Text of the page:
Family Structural Theory in Marriage

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Family Structural Theory in Marriage

Question: Using the family structural theory how can families created following second marriages learn to function as one?

Families created following second marriages are not easy for children and have numerous challenges; one challenge is learning to function as one. This new transition presents various opportunities for new communication patterns, roles, and expectations. Minuchin established the family structural theory which provides specific therapeutic techniques that the structural family therapist may utilize to change communication patterns and systems within a family.


Family break ups such as divorce or remarriage obviously need shifting of family roles. Second marriages are not easy for children to cope with the transition given they were fixed on set norms and beliefs. Different families have different behavioral patterns and loyalties. These differences may establish dysfunctional family relationships in second marriages. The combination of two separate families creates both internal and external stressors.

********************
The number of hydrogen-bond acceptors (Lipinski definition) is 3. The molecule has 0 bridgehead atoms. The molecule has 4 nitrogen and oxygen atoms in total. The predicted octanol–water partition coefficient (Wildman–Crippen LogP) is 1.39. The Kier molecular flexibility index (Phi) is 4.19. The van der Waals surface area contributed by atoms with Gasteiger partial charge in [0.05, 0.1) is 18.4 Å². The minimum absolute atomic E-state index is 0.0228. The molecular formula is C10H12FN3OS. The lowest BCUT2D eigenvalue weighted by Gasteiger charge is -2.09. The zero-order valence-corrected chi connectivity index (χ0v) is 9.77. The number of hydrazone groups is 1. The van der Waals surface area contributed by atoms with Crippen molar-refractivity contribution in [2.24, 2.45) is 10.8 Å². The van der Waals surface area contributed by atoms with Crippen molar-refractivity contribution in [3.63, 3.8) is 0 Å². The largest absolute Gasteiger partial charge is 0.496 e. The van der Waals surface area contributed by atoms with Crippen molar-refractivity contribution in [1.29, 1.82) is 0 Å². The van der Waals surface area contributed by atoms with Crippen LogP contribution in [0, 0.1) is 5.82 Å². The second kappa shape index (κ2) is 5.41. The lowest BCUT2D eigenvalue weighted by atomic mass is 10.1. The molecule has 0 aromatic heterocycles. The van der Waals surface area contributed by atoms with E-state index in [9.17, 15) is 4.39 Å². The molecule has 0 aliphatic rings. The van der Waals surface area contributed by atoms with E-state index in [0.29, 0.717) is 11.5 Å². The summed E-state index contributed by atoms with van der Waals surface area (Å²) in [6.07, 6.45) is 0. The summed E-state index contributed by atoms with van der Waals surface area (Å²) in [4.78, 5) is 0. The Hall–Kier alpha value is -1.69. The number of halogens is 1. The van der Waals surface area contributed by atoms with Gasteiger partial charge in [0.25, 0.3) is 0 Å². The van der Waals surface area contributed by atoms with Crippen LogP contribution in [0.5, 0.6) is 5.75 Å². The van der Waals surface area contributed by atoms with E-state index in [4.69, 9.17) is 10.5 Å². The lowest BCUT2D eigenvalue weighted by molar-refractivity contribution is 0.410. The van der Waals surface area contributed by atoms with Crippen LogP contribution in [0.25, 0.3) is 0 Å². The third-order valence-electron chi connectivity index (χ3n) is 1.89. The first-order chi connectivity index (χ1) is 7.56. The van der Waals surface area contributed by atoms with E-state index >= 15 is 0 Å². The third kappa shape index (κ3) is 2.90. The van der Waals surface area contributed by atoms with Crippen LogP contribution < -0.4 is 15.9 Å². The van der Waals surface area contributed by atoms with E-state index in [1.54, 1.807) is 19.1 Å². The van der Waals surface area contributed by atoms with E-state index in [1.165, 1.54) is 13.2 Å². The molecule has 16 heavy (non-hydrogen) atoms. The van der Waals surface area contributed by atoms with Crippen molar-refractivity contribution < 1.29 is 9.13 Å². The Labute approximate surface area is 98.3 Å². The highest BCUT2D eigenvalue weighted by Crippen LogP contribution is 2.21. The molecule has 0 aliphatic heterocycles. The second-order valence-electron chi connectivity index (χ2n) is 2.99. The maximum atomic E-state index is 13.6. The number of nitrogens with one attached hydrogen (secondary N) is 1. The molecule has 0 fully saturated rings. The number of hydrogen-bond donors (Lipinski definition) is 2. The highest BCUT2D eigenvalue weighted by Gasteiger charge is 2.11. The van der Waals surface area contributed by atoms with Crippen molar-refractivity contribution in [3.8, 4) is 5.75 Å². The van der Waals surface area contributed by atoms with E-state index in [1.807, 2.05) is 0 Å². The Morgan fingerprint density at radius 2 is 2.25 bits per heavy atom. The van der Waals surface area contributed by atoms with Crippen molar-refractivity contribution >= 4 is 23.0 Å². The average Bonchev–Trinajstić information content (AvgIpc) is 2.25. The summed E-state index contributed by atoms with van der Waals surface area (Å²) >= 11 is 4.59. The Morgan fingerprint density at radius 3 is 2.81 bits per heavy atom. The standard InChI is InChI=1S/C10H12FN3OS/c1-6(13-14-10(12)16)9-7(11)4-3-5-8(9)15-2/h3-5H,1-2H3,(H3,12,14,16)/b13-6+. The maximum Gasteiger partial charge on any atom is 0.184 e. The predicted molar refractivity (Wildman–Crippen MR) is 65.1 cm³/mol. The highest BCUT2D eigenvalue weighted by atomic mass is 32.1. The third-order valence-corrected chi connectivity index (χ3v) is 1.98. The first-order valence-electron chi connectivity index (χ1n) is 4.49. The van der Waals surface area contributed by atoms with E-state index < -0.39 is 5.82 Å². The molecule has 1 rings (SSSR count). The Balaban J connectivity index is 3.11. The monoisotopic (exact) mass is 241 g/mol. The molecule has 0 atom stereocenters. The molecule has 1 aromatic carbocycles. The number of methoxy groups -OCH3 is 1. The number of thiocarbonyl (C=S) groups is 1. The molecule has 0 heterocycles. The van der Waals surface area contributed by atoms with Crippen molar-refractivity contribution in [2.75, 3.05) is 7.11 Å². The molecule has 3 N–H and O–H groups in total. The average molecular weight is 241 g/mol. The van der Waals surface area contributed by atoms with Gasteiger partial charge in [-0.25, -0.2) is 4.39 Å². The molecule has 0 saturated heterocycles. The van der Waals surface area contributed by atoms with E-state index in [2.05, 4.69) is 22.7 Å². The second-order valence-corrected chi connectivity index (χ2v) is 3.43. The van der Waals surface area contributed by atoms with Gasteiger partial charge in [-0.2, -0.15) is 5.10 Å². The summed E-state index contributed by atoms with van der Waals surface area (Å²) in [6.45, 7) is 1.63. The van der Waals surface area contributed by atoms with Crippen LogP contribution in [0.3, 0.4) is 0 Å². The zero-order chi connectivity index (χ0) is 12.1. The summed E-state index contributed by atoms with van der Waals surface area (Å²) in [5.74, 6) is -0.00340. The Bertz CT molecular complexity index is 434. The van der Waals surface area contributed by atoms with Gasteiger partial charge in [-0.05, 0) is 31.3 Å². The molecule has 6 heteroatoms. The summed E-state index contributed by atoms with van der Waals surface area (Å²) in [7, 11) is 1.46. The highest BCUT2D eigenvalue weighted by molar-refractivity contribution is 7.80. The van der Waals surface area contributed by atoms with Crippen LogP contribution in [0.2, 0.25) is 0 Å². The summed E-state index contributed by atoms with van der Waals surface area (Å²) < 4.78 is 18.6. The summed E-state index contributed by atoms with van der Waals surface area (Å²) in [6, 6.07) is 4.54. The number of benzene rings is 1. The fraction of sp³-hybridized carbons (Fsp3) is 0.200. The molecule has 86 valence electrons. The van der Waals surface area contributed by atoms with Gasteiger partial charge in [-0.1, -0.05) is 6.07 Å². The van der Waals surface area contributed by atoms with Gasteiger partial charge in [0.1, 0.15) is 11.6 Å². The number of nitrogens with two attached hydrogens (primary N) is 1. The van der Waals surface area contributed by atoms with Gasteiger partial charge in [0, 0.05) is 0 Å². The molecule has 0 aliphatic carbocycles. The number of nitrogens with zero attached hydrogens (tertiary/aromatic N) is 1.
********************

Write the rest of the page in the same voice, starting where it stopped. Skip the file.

The family structural theory enables therapists to temporarily observe family interactions so as to evaluate the unhealthy patterns and come up with productive means of family interaction. Children require good support to enable them cope with transition of going into two different families. In this regard, parents must set directions and rules of accommodating children in second marriages.

The advantage of using structural family theory is enabling proper observation of how these interactions take place in real life situation. The therapist (akin) needs to remain decentralized and objective when directing families towards proper psychosocial functioning as well as productive interactions.


In conclusion, this therapy is beneficial for second marriage families since the strengths and weaknesses of family communication are sufficiently observed and evaluated and thus enabling represent productive development, transitions, and shifts in family structures.


G-Pirooz, S., & Schwoeri, L. (2003). Textbook of family and couples theraphy. Washington, DC: American Psychiatric Publishers. Retrieved from:

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